Clinical negligence solicitor, Michael Clarke, considers a new survey on the state of the NHS
The Care Quality Commission (CQC), the watchdog over the NHS, has provided the most in-depth analysis yet of the performance of all the 161 acute hospital trusts in England- and the findings are a worrying confirmation of what many members of the public, not to mention many medical negligence lawyers, have felt in their bones for a long time.
A shockingly large number of NHS hospitals in this country are in serious trouble. Of the 161 trusts surveyed, the CQC has said it is worried about aspects of care at 44 of them- in other words, over a quarter. The commission has stated that performance in some areas is so poor that it poses a risk to patients.
It may take a moment or two for the sheer numbers involved to sink in. This is not just a handful, a dozen or so; still less is it a core of known troubled trusts.
Nor is it a matter of nit-picking as an excuse to bandy about some scaremongering statistics for political purposes. The survey was based on the sort of standards which everyone in the country would consider important when thinking about hospital care, including:-
- waiting times for treatment in A&E;
- waiting times for cancer investigation;
- patients’ trust in the doctors and nurses;
- rates of hospital-acquired infections;
- urgent scanning and assessment of stroke patients;
- patient safety incidents and “never” events (incidents such as amputating the wrong limb that should never happen);
- management of patients’ pain;
- dignity for patients, such as how much help was provided to someone to help them eat their meal.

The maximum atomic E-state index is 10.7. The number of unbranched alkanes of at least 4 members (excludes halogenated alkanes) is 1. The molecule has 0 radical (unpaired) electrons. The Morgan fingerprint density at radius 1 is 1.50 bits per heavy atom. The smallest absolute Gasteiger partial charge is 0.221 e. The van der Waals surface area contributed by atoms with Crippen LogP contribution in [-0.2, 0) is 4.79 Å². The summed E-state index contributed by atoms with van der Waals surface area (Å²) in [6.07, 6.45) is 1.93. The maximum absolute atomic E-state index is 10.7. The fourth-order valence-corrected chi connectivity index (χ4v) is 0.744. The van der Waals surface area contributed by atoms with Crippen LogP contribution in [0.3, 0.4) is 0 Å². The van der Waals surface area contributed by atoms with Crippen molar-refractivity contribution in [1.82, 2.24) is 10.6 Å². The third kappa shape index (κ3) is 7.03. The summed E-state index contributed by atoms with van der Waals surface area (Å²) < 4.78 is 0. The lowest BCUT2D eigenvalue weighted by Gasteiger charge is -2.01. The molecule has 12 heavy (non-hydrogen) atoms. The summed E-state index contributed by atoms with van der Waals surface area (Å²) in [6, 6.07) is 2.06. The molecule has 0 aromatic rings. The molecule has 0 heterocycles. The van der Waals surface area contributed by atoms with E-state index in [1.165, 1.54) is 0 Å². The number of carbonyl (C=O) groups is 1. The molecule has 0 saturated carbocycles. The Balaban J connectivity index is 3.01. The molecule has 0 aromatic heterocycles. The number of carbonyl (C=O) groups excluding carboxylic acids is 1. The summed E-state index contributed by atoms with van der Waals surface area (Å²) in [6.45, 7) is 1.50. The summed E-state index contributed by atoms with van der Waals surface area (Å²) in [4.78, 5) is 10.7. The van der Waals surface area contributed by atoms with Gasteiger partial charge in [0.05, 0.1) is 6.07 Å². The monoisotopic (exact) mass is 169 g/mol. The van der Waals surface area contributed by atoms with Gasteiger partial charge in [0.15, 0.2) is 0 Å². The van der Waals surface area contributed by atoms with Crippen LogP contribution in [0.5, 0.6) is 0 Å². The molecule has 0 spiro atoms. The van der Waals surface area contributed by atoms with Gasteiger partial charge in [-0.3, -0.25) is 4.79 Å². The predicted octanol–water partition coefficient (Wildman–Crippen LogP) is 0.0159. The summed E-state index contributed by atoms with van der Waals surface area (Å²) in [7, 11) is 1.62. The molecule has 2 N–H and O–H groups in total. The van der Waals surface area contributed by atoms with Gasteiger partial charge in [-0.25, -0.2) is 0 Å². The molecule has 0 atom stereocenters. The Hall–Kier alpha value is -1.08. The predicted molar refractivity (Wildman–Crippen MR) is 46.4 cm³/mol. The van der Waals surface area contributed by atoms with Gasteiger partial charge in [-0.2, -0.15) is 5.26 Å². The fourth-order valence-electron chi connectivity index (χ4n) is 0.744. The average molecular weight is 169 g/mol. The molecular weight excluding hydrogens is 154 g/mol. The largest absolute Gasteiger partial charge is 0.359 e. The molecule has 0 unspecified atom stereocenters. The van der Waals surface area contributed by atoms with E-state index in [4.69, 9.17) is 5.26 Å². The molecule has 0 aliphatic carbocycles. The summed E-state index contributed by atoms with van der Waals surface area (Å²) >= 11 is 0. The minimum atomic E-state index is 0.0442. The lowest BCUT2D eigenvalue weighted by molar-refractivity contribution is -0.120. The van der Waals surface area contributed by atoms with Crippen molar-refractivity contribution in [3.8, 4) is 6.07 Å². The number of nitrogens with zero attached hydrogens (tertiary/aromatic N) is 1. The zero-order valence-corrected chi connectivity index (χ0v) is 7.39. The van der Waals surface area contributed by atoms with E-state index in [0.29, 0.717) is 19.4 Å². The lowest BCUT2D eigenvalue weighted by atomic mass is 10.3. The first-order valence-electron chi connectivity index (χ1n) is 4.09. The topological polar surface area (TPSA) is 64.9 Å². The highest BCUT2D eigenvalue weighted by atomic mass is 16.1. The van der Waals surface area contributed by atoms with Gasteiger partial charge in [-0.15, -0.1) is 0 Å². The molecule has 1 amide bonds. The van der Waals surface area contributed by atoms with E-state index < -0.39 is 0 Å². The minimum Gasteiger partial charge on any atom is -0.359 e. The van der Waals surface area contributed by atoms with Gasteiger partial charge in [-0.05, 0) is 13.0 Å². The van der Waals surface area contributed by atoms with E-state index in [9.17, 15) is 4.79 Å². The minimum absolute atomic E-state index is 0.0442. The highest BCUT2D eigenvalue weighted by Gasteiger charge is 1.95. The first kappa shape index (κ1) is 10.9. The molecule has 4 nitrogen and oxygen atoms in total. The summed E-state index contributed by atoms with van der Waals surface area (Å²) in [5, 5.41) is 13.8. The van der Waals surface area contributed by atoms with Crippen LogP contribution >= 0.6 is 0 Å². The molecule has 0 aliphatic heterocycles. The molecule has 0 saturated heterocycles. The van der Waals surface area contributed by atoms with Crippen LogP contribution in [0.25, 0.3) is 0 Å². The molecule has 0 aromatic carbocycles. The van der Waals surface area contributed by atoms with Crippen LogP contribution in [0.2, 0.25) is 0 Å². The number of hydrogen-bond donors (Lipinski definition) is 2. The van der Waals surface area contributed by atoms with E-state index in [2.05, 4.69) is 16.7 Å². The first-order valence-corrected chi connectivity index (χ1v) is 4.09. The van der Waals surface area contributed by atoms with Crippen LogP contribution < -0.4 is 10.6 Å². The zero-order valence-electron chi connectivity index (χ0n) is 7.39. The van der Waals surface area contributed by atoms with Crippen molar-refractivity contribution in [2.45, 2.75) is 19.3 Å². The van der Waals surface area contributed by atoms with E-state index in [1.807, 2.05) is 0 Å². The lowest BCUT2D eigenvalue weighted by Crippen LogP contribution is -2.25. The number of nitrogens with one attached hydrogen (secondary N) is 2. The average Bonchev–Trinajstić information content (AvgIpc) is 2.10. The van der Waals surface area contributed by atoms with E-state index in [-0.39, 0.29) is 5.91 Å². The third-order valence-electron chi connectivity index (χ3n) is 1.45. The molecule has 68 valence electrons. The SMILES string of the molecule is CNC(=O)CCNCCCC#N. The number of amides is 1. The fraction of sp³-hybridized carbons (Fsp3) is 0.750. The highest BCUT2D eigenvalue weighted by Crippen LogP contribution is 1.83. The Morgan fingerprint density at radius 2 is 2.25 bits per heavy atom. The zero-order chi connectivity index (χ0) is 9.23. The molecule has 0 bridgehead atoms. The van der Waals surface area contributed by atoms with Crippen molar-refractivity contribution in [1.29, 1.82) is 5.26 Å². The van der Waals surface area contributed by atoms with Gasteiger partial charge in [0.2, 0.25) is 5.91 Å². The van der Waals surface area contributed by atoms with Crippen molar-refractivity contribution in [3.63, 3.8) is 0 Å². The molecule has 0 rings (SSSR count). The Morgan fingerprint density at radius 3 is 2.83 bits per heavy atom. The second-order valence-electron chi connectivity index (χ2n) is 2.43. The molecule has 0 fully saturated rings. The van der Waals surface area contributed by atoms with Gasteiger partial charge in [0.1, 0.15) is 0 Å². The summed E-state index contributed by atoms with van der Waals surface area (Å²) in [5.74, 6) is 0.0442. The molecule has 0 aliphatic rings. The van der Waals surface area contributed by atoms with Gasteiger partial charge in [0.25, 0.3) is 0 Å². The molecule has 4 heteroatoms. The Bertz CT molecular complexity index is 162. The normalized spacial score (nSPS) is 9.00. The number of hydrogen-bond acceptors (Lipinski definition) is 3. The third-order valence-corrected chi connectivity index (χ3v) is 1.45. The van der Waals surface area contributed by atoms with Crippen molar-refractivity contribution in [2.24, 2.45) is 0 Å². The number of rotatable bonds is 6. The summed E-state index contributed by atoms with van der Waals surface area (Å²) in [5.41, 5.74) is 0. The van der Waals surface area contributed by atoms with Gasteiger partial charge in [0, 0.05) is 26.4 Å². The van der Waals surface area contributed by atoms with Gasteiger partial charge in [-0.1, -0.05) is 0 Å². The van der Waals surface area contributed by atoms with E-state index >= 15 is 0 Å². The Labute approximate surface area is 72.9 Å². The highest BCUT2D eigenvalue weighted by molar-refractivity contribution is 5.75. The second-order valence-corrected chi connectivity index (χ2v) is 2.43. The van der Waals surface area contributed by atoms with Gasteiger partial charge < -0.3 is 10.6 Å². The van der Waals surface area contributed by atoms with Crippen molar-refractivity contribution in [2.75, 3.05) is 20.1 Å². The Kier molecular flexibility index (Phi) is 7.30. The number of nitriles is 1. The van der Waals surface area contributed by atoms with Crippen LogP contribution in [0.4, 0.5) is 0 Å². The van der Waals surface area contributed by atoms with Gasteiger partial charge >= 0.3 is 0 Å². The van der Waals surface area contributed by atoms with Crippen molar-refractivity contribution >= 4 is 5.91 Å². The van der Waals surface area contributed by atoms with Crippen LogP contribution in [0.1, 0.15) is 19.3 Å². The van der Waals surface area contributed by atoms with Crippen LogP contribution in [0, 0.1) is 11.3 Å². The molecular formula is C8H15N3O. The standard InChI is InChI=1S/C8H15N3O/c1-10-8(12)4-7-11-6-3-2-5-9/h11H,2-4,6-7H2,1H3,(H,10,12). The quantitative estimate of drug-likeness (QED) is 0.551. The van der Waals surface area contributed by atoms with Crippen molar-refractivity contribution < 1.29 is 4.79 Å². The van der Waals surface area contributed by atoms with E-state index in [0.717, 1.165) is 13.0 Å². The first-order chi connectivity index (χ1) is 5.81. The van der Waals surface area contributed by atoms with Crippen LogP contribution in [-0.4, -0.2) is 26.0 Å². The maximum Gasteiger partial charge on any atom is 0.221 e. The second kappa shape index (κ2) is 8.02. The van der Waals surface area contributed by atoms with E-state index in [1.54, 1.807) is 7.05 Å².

In all, 150 indicators of “quality” were considered and the trusts were then placed into bands, according to their results. There are 6 bands, with 1 being the most worrying and 6 the least. 24 trusts appear in band 1; and 20 in band 2- and it is these 44 that the CQC is most worried about.
The 44 includes 14 trusts already put in “special measures” after an earlier investigation this year, partly prompted by the scandal at the Mid Staffordshire Trust, but even so, an additional 30 is hardly a result to write home about.
Looking at the results a different way, it is only in band 6 that any hospital score above the expected minimum standards overall. Every other band is below the expected norm- the only question is by how much.
Katherine Murphy, the chief executive of the Patients Association and a former NHS nurse and manager, said:
“It’s hugely worrying that there’s such a high number of trusts where the CQC has concerns about the quality and safety of the care being delivered. But it doesn’t come as much of a surprise because we know from our work that elements of poor care are widespread in the NHS. We don’t think there’s any hospital that’s providing 100% high-quality, safe care. ”
She went on to say that patients regularly contact the Association because of concern with misdiagnosis, cancelled operations, poor care when in hospital, and patients (often elderly) not being treated with the compassion and dignity they deserve.
Such complaints are daily listening for medical negligence solicitors like us and most would probably heartily endorse what Ms Murphy says. It is particularly sad when there are without doubt some very committed and caring people in the system; some of them must now be wondering how much longer they and their work can survive being dragged down by the rest of the hulk.
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